The essential role of glucagon in the pathogenesis of diabetes mellitus

Lancet. 1975 Jan 4;1(7897):14-6. doi: 10.1016/s0140-6736(75)92375-2.

Abstract

The following evidence suggests that diabetes mellitus may not be the simple consequence of relative or absolute insulin deficiency by itself, but may require the presence of glucagon: (1) relative or absolute hyperglucogonaemia has been identified in every form of endogenous hyperglycaemia, including total pancreatectomy in dogs; (2) insulin lack in the absence of glucagon does not cause endogenous hyperglycaemia, but when endogenous or exogenous glucagon is present, it quickly appears, irrespective of insulin levels at the time. These facts are compatible with a bihormonal-abnormality hypothesis, which holds that the major consequence of absolute or relative insulin lack is glucose underutilisation and that absolute or relative glucagon excess is the principal factor in the over-production of glucose in diabetes.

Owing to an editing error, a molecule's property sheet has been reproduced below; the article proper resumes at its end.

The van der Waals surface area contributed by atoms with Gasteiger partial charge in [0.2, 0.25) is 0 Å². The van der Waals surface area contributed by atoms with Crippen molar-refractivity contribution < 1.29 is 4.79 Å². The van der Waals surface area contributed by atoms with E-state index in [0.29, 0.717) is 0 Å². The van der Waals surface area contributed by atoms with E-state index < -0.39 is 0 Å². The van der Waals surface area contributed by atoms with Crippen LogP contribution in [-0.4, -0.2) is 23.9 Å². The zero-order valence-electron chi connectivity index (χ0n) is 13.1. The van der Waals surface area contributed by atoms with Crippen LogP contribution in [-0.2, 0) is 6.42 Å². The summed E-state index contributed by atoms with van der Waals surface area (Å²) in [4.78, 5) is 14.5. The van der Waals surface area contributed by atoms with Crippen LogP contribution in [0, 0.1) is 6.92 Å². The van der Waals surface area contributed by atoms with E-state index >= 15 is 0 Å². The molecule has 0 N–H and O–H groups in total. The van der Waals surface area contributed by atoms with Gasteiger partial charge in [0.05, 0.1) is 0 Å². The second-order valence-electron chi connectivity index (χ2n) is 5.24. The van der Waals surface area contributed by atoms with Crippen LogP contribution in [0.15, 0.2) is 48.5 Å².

MeSH terms

  • Alanine / pharmacology
  • Animals
  • Blood Glucose / analysis
  • Diabetes Mellitus / blood
  • Diabetes Mellitus / etiology*
  • Diabetes Mellitus / metabolism
  • Diabetes Mellitus, Experimental / blood
  • Dogs
  • Glucagon / blood
  • Glucagon / metabolism*
  • Glucagon / physiology
  • Glucose / biosynthesis
  • Growth Hormone-Releasing Hormone / antagonists & inhibitors
  • Humans
  • Hyperglycemia / etiology
  • Hyperglycemia / prevention & control
  • Insulin / blood
  • Insulin / deficiency
  • Insulin / metabolism
  • Insulin Secretion
  • Islets of Langerhans / metabolism
  • Liver / metabolism
  • Pancreatectomy

Substances

  • Blood Glucose
  • Insulin
  • Glucagon
  • Growth Hormone-Releasing Hormone
  • Glucose
  • Alanine